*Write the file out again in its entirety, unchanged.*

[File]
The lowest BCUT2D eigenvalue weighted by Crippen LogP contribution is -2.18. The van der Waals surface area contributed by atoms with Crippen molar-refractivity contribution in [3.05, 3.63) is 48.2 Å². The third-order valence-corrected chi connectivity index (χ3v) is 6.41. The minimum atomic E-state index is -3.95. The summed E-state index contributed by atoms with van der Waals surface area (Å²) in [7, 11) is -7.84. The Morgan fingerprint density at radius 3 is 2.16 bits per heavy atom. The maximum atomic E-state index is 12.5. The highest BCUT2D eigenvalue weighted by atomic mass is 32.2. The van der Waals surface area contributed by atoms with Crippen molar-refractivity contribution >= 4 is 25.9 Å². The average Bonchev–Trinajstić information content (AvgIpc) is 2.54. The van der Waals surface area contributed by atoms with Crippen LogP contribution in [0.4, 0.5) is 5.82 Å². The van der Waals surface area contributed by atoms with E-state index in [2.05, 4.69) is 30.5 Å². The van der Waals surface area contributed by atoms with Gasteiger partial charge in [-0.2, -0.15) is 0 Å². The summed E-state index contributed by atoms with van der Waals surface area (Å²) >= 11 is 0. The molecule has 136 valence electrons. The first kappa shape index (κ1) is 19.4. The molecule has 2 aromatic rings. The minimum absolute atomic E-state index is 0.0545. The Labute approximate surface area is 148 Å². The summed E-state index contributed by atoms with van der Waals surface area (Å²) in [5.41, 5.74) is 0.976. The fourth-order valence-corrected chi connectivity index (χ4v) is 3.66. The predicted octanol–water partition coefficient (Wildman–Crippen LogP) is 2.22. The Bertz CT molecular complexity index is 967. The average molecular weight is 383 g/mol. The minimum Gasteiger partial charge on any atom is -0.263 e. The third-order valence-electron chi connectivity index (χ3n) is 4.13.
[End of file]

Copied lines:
The lowest BCUT2D eigenvalue weighted by Crippen LogP contribution is -2.18. The van der Waals surface area contributed by atoms with Crippen molar-refractivity contribution in [3.05, 3.63) is 48.2 Å². The third-order valence-corrected chi connectivity index (χ3v) is 6.41. The minimum atomic E-state index is -3.95. The summed E-state index contributed by atoms with van der Waals surface area (Å²) in [7, 11) is -7.84. The Morgan fingerprint density at radius 3 is 2.16 bits per heavy atom. The maximum atomic E-state index is 12.5. The highest BCUT2D eigenvalue weighted by atomic mass is 32.2. The van der Waals surface area contributed by atoms with Crippen molar-refractivity contribution >= 4 is 25.9 Å². The average Bonchev–Trinajstić information content (AvgIpc) is 2.54. The van der Waals surface area contributed by atoms with Crippen LogP contribution in [0.4, 0.5) is 5.82 Å². The van der Waals surface area contributed by atoms with E-state index in [2.05, 4.69) is 30.5 Å². The van der Waals surface area contributed by atoms with Gasteiger partial charge in [-0.2, -0.15) is 0 Å². The summed E-state index contributed by atoms with van der Waals surface area (Å²) >= 11 is 0. The molecule has 136 valence electrons. The first kappa shape index (κ1) is 19.4. The molecule has 2 aromatic rings. The minimum absolute atomic E-state index is 0.0545. The Labute approximate surface area is 148 Å². The summed E-state index contributed by atoms with van der Waals surface area (Å²) in [5.41, 5.74) is 0.976. The fourth-order valence-corrected chi connectivity index (χ4v) is 3.66. The predicted octanol–water partition coefficient (Wildman–Crippen LogP) is 2.22. The Bertz CT molecular complexity index is 967. The average molecular weight is 383 g/mol. The minimum Gasteiger partial charge on any atom is -0.263 e. The third-order valence-electron chi connectivity index (χ3n) is 4.13.